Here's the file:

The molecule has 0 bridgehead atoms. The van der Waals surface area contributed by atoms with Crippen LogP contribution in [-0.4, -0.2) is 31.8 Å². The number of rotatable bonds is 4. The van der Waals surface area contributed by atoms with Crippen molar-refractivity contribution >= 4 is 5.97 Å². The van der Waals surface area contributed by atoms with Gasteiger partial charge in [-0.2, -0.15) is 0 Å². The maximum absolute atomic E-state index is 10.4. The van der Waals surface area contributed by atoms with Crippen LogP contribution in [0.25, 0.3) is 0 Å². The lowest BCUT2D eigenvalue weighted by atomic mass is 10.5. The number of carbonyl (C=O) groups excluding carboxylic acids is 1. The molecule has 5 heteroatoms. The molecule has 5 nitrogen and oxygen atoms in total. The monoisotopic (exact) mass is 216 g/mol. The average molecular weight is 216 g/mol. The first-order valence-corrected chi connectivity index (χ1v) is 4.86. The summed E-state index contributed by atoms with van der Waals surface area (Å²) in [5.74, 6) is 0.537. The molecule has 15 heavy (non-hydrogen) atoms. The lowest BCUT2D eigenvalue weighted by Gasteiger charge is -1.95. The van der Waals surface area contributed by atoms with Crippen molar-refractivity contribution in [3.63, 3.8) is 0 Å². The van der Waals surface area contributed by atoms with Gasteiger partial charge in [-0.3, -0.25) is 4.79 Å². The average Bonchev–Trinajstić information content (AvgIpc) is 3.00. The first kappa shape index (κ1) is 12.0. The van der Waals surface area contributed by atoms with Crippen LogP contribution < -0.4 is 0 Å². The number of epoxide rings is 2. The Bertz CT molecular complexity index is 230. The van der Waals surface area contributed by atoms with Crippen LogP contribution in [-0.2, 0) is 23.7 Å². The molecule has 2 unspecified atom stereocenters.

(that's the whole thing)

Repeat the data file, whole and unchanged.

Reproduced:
The molecule has 0 bridgehead atoms. The van der Waals surface area contributed by atoms with Crippen LogP contribution in [-0.4, -0.2) is 31.8 Å². The number of rotatable bonds is 4. The van der Waals surface area contributed by atoms with Crippen molar-refractivity contribution >= 4 is 5.97 Å². The van der Waals surface area contributed by atoms with Gasteiger partial charge in [-0.2, -0.15) is 0 Å². The maximum absolute atomic E-state index is 10.4. The van der Waals surface area contributed by atoms with Crippen LogP contribution in [0.25, 0.3) is 0 Å². The lowest BCUT2D eigenvalue weighted by atomic mass is 10.5. The number of carbonyl (C=O) groups excluding carboxylic acids is 1. The molecule has 5 heteroatoms. The molecule has 5 nitrogen and oxygen atoms in total. The monoisotopic (exact) mass is 216 g/mol. The average molecular weight is 216 g/mol. The first-order valence-corrected chi connectivity index (χ1v) is 4.86. The summed E-state index contributed by atoms with van der Waals surface area (Å²) in [5.74, 6) is 0.537. The molecule has 15 heavy (non-hydrogen) atoms. The lowest BCUT2D eigenvalue weighted by Gasteiger charge is -1.95. The van der Waals surface area contributed by atoms with Crippen molar-refractivity contribution in [3.63, 3.8) is 0 Å². The van der Waals surface area contributed by atoms with Gasteiger partial charge in [-0.3, -0.25) is 4.79 Å². The average Bonchev–Trinajstić information content (AvgIpc) is 3.00. The first kappa shape index (κ1) is 12.0. The van der Waals surface area contributed by atoms with Crippen LogP contribution < -0.4 is 0 Å². The number of epoxide rings is 2. The Bertz CT molecular complexity index is 230. The van der Waals surface area contributed by atoms with Crippen LogP contribution in [-0.2, 0) is 23.7 Å². The molecule has 2 unspecified atom stereocenters.